[Earning the money that made such benevolence possible was, he said,] ‘not the result of any unusual ability on my part, I happen to have provided three dictionaries . . . and some other textbooks . . . all during a period of years when the demand for English throughout the world was expanding rapidly’. The Hornby Trust was set up on 17 November 1961 with an initial fund of ten pounds. The signatories of the Trust Deed were A S H himself, his O U P Editor and co-author Eric Parnwell, his close associate and a subsequent A. S. Hornby and 50 years of the Hornby Trust


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a balanced concern for the needs of the learner as reader and writer; a continuing recognition of the central importance of grammatical words and patterns; an insistence on descriptive rigour as well as usability; and, above all, perhaps, an acknowledgement of the crucial role in language learning and use—and thus in the dictionary record—of collocations and idioms.

Chairman of the Trust David Neale, and Professor Randolph Quirk of University College London, who became Chairman of the Trust following AS H’s death in 1978 and who—now Professor Lord Quirk of Bloomsbury—retains a close interest in the Trust’s affairs. The Trust Deed provides for a percentage of the royalties from the sales of the ALD and other applications of its intellectual property to be received by the Trust in perpetuity for:

This remains at the heart of what the Trust does, within a programme of charitable activity that has grown and diversified as its income and reserves have allowed and as the changing nature of the E LT profession around the world has made possible and necessary. Over the 50 years of the Trust, among many creative and supportive relationships, two in particular have continued to be of key and indeed irreplaceable importance: those with O U P and the British Council. OUP has throughout the 50 years not only met its legal obligation to support the Trust through royalty income: it has sustained a friendship and spirit of cooperation that is exemplified by those individuals who have worked within or been published by the Press and at various times also served as Trustees, including Lord Quirk, David Neale, Peter Collier (each a past Chairman of the Trust), and Professor Gabriele Stein, Tony Cowie, and Moira Pavelin (currently Trustees). The industry, professionalism, and ingenuity of the Press in taking the ALD from edition to edition have served the interests of the Trust well, as also has the diversification into the wide range of formats, ‘secondary versions’, and media and technology applications in which all publishers are now engaged.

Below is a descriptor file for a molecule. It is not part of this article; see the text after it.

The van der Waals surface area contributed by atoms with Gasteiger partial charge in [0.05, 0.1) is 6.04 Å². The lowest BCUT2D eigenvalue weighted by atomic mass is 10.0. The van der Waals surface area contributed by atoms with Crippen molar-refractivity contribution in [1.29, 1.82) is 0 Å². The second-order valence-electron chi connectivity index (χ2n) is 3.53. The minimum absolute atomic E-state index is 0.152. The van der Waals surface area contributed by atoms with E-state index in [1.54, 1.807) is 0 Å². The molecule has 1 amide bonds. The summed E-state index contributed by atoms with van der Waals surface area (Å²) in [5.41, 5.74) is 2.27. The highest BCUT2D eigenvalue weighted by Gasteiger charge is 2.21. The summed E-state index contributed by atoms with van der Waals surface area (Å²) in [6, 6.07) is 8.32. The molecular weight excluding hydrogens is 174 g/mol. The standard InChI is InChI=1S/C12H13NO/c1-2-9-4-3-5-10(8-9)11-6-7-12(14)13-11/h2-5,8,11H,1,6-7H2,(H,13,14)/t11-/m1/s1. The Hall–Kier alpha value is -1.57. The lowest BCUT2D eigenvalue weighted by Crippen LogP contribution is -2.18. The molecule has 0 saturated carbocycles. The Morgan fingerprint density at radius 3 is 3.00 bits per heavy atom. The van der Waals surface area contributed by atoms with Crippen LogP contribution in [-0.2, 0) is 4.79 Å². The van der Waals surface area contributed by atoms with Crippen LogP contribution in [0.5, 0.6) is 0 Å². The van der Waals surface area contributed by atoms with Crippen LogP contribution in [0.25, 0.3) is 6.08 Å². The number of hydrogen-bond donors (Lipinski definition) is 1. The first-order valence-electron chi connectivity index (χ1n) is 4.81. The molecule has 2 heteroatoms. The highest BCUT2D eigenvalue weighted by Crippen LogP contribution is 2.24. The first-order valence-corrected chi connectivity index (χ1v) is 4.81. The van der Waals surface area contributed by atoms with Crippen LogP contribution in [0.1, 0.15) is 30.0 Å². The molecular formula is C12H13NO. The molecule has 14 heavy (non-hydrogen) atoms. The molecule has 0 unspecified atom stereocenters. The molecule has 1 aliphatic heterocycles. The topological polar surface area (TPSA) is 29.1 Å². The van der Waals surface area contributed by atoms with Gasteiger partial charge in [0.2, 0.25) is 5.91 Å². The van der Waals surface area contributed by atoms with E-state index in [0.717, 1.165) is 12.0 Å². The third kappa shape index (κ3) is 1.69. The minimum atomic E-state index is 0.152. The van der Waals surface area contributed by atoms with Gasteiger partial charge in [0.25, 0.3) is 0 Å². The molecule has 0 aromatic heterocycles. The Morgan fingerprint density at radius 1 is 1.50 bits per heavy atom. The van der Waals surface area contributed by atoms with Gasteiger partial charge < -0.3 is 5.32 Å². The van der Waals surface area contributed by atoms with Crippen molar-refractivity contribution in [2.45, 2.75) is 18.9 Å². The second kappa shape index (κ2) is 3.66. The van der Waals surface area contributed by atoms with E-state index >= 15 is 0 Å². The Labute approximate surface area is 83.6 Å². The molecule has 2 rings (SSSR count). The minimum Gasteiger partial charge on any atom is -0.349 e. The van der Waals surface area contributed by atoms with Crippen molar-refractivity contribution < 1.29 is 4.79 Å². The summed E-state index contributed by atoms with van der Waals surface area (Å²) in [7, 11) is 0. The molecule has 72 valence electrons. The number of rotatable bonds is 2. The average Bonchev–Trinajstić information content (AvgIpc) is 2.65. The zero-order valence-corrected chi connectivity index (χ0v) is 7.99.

The British Council, too, has a legally binding relationship with the Trust and one which has been unfailingly friendly and constructive. Much of the Trust’s programme of activity benefits not only from the Council’s unique worldwide network but also from its expertise in English teaching worldwide, its overseas contacts and awareness, and its capacity to provide parallel funding for activities funded by the Trust. Over the years, a number of former British Council specialists have served as Trustees and (myself included) continue to do so. Other long-standing relationships have extended the reach of the Trust: for example those with I AT E F L (as ATEF L, an early beneficiary of Trust funding), EU R A LE X (the European Association for Lexicography), V S O (Voluntary Service Overseas), and various E LT associations and academic departments as well as British Council offices worldwide where a particular local requirement has been identified.


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the advancement of the study of English Language and the teaching and learning of English as a Foreign Language in such manner and by such means as the Trustees shall from time to time think fit and in particular by providing scholarships and grants to be called ‘the Hornby Scholarships’ to enable foreign and commonwealth teachers to come to the United Kingdom and there to study the English Language.